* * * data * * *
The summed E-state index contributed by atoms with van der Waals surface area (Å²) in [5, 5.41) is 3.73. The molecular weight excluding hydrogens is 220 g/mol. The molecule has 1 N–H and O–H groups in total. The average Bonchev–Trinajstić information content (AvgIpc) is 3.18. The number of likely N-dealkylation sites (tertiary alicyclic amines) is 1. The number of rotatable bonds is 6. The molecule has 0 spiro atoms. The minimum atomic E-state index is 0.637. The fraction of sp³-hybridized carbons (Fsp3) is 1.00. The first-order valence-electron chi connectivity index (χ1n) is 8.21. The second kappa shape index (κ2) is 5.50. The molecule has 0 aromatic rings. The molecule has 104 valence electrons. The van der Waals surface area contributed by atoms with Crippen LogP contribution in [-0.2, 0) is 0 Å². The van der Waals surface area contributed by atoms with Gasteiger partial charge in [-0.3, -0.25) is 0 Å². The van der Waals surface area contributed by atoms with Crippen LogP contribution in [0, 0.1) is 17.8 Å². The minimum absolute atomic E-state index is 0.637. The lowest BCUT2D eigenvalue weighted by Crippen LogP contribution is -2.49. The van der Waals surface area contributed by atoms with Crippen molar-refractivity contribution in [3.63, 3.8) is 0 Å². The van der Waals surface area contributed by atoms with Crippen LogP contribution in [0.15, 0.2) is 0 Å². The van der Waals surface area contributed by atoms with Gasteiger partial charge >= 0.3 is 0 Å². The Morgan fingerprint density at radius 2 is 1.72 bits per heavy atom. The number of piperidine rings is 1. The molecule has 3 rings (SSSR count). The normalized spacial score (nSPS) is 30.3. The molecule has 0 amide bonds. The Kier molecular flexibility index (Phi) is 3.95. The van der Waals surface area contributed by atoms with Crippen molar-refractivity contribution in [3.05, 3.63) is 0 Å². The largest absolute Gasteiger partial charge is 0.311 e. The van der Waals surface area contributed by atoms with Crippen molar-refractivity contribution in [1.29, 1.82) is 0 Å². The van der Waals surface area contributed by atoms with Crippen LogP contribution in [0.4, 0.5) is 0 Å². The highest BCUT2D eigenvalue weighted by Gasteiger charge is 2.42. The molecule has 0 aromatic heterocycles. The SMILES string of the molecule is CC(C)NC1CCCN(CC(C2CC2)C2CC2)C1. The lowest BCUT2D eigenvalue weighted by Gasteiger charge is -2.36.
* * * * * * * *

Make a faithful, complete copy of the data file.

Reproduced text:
The summed E-state index contributed by atoms with van der Waals surface area (Å²) in [5, 5.41) is 3.73. The molecular weight excluding hydrogens is 220 g/mol. The molecule has 1 N–H and O–H groups in total. The average Bonchev–Trinajstić information content (AvgIpc) is 3.18. The number of likely N-dealkylation sites (tertiary alicyclic amines) is 1. The number of rotatable bonds is 6. The molecule has 0 spiro atoms. The minimum atomic E-state index is 0.637. The fraction of sp³-hybridized carbons (Fsp3) is 1.00. The first-order valence-electron chi connectivity index (χ1n) is 8.21. The second kappa shape index (κ2) is 5.50. The molecule has 0 aromatic rings. The molecule has 104 valence electrons. The van der Waals surface area contributed by atoms with Crippen LogP contribution in [-0.2, 0) is 0 Å². The van der Waals surface area contributed by atoms with Gasteiger partial charge in [-0.3, -0.25) is 0 Å². The van der Waals surface area contributed by atoms with Crippen LogP contribution in [0, 0.1) is 17.8 Å². The minimum absolute atomic E-state index is 0.637. The lowest BCUT2D eigenvalue weighted by Crippen LogP contribution is -2.49. The van der Waals surface area contributed by atoms with Crippen molar-refractivity contribution in [3.63, 3.8) is 0 Å². The van der Waals surface area contributed by atoms with Crippen LogP contribution in [0.15, 0.2) is 0 Å². The van der Waals surface area contributed by atoms with Gasteiger partial charge >= 0.3 is 0 Å². The Morgan fingerprint density at radius 2 is 1.72 bits per heavy atom. The number of piperidine rings is 1. The molecule has 3 rings (SSSR count). The normalized spacial score (nSPS) is 30.3. The molecule has 0 amide bonds. The Kier molecular flexibility index (Phi) is 3.95. The van der Waals surface area contributed by atoms with Crippen molar-refractivity contribution in [3.05, 3.63) is 0 Å². The largest absolute Gasteiger partial charge is 0.311 e. The van der Waals surface area contributed by atoms with Crippen molar-refractivity contribution in [1.29, 1.82) is 0 Å². The van der Waals surface area contributed by atoms with Crippen LogP contribution in [0.4, 0.5) is 0 Å². The highest BCUT2D eigenvalue weighted by Gasteiger charge is 2.42. The molecule has 0 aromatic heterocycles. The SMILES string of the molecule is CC(C)NC1CCCN(CC(C2CC2)C2CC2)C1. The lowest BCUT2D eigenvalue weighted by Gasteiger charge is -2.36.